2023 Richard Guy Wilson Prize for Excellence in the Study of Buildings, Landscapes and Places

Ethan Starr Photo by Tom Daly
Ethan Starr (MArH '23) is the winner of the 2023 Richard Guy Wilson Prize for his masters thesis on the cultural and environmental history of quarrying and excavation in the shaping of Kansas City.

Named in honor of beloved Professor emeritus Richard Guy Wilson, the RGW Prize recognizes the UVA student who produces the best scholarly or creative work engaging a historic building, place, or landscape. Each year, prize winner is selected by a small committee of University faculty selected by the Chair of the Department of Architectural History, and receives a cash prize of $5000.

After an extended hiatus, in response to the COVID-19 pandemic, the prize committee was pleased to receive a robust array of submissions from students at all levels, from undergraduate to doctoral, and from diverse programs, including those in the Batten School of Leadership & Public Policy, the School of Architecture, and across the College of Arts & Sciences. Submissions took a wide range of forms, including essays, research papers, digital humanities projects, poetry, and design proposals.

For his submission, “Building the Excavated City: Material Excavation and the Making of Kansas City, Missouri,” the committee selected Ethan Starr as the 2023 RGW Prize winner. Starr's Master of Architectural History thesis provides a rich cultural and environmental history of how Kansas City was shaped in profound ways by the extraction, distribution, and re-assembly of quarried stone. This ambitious project, based on wide-ranging original research, examines how a persistent culture of excavation shaped the city, from the leveling of once prominent bluffs to early establishment of quarries, which not only provided building materials, but helped to ensure that excavation would become a means of urban problem-solving and material fodder for forging shared civic identity through the pervasive use of limestone and the recreation of abandoned quarries as urban parks. 

Ethan Starr images from Masters Thesis Kansas City history
Images from Ethan Starr's MArH Thesis. Top (L to R): Postcard, “How Kansas City, Mo. Looked in 1855.” Collection of E. Starr. Postcard of the shelter house at Holmes Park, 1906. Courtesy of the Missouri Valley Special Collections, Kansas City Public Library. Bottom: Vine Street Workhouse, 2023. Photo taken by E.Starr.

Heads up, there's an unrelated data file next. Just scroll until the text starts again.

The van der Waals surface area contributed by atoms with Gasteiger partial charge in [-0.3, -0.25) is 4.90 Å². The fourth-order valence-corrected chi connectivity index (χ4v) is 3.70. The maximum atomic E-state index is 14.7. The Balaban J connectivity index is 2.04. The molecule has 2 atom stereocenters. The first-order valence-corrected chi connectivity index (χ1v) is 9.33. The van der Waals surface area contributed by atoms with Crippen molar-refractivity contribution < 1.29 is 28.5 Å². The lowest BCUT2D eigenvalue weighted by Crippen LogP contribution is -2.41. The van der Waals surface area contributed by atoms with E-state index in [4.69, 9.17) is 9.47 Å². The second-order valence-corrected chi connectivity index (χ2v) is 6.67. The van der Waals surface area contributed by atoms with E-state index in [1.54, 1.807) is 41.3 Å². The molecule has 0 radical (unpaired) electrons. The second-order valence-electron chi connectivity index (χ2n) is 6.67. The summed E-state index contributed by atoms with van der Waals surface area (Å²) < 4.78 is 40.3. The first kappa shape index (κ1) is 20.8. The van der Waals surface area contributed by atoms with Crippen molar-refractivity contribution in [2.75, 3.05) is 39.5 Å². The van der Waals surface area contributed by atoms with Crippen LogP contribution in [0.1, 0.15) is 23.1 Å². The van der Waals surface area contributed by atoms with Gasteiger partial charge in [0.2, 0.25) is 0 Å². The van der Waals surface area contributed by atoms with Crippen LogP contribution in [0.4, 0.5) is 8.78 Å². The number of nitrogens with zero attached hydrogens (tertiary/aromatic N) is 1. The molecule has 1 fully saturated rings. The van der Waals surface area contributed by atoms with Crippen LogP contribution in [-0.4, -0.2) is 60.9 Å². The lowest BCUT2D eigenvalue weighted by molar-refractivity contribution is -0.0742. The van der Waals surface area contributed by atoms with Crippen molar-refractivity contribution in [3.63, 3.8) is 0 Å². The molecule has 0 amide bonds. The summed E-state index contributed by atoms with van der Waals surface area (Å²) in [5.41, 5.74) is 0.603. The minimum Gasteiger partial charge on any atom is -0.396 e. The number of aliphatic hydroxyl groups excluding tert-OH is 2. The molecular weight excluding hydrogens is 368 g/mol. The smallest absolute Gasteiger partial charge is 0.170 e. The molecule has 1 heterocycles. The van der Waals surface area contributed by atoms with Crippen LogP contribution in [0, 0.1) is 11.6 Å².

The prize jury commented of his work, "The jury was uniformly impressed by the depth of research that informed Ethan Starr’s thesis and by the unique perspective he brought to our understanding of Kansas City and its historical development. In the spirit of the Richard Guy Wilson Prize, the thesis raises timely questions about how we understand place, insisting on the importance of process, materials, and the continuing legacies of histories of extraction."

Starr, who graduated in May 2023, worked with faculty advisor Erin Putalik, Assistant Professor of Architecture and Landscape Architecture, on his thesis. He is currently an architectural historian for the Missouri Department of Natural Resources. 

The RGW Prize jury also awarded Honorable Mention to the following entries:

Joyce Fong, Master of Landscape Architecture, anticipated 2024
“Grounding Communing: Re-envisioning a tangible future of communities in Richmond”
A design proposal mapping historic patterns of environmental injustice in Richmond, Virginia & proposing new public commons, defined in part through an expanded tree canopy
Faculty advisor: Emily Wettstein, Assistant Professor, Landscape Architecture

Makshya L. Tolbert, MFA Creative Writing, anticipated 2024
“Shade Is a Place”
Poems that are, in the author’s words, part of “a creative, scholarly, and social practice in curating relief and putting more tree shade on the ground across Charlottesville, Virginia"
Faculty advisor: Brian Teare, Associate Professor, English

2023 Richard Guy Wilson Prize Jury
Ari Blatt, Professor & Chair, Department of French
Michael Lee, Reuben M. Rainey Associate Professor of Landscape Architecture
Katya Makarova, Associate Professor, Department of Sociology

Learn more about the RGW Prize, which is now open for submissions (due May 24, 2024) by clicking on the button below.

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